We’ve written before about the traps of influence marketing. As one who is compensated from time to time as an influencer, I’m skeptical of how many influence marketing relationships are setup.
Case in point, earlier this year I was invited to the Brickyard because I’m a local influencer on social media. There were a bunch of folks invited from social media – all with high scores on a popular influence scoring engine for Indianapolis. The track provided parking passes and suite tickets and went all out with the event. I didn’t actually go – I had a conflict at the last minute.
One of my friends did go and he joked how, at one point, a famous driver walked by them and no one even realized it… they had to ask who he was before they threw some photos out on social media. What a bust! The influence campaign missed on all cylinders (get it?) and I actually tried contacting the track the moment I was invited to make sure they didn’t waste their money. No one ever called me back. I was even at an event where I requested some time with a key person that’s helping promote the track… he brushed me off, too.
There are 3 specific elements of a successful influencer marketing strategy and this campaign missed all of them:
- Does the audience of the influencer match the audience you’re trying to reach? The track would have been far better off inviting people with 100 followers interested in racing than with me who has 30k followers of which I have no idea if any care about racing because I never talk about racing.
- Was there a story for the influencer to share with their audience that would resonate? Showing up, eating free food, drinking beer, and going to the track for free isn’t a story. It would have been phenomenal to have the track speak about the family connection, the history, the drivers, the technology… anything but beer pics.
- Was there a call to action to measure the impact of the campaign? Okay, so there may have been a spike in share-of-voice that day because all these social influencers talked about the Brickyard. Haha! I’m totally kidding – there was NO spike because there were already hundreds of thousands of real fans talking about the race! These influencers didn’t change anything.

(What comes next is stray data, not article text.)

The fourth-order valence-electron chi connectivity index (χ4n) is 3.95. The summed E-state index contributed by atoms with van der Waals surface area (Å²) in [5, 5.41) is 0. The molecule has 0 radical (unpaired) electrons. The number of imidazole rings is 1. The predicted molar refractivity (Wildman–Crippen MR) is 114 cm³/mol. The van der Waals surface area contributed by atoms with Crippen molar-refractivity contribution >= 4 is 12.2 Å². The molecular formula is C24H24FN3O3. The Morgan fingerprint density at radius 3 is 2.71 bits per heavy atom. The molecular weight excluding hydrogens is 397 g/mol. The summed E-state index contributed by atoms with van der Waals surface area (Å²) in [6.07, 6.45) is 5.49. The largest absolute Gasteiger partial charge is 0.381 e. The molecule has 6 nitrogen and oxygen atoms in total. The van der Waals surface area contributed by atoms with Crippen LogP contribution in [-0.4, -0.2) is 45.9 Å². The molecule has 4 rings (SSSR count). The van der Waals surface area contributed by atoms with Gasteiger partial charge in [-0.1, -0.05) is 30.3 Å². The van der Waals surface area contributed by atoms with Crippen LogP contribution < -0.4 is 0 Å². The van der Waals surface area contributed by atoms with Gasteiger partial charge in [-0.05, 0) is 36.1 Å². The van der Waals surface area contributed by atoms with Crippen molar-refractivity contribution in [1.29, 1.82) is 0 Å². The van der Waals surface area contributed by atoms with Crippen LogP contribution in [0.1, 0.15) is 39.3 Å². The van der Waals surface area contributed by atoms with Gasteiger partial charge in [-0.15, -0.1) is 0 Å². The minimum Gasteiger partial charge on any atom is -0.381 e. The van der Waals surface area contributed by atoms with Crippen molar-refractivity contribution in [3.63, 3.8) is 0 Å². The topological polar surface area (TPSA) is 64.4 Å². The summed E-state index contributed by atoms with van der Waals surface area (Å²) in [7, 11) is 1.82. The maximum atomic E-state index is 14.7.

If the goal was to get people from outside the typical fan to the track, it didn’t help. I didn’t hear a story that was compelling…. in fact I heard NO story outside of my buddy who laughed about getting a free ticket. The stories that needed told should have aligned with strategies that tie into our decision to make a purchase.
So much more could have been done to hold the people accountable that visited there. Perhaps a pamphlet on having their next social conference at the track, perhaps a discount code to share with people about the track, perhaps a list of tweets, updates and photo ops that were coordinated to engage with users about the stories on why they should go to the track, what events are coming up next and where to buy tickets.
If you’re going to pay or give away something to influencers, be sure that it’s going to work for you! I’m not opposed to influencer marketing at all, it’s just that it’s not easy as looking up influencers on some site and throwing them all some free tickets. This could have been so much better!
Despite what you might guess, calls to businesses are not decreasing as investment in digital marketing grows. Instead, the investment in digital marketing has actually led to a dramatic rise in calls to businesses.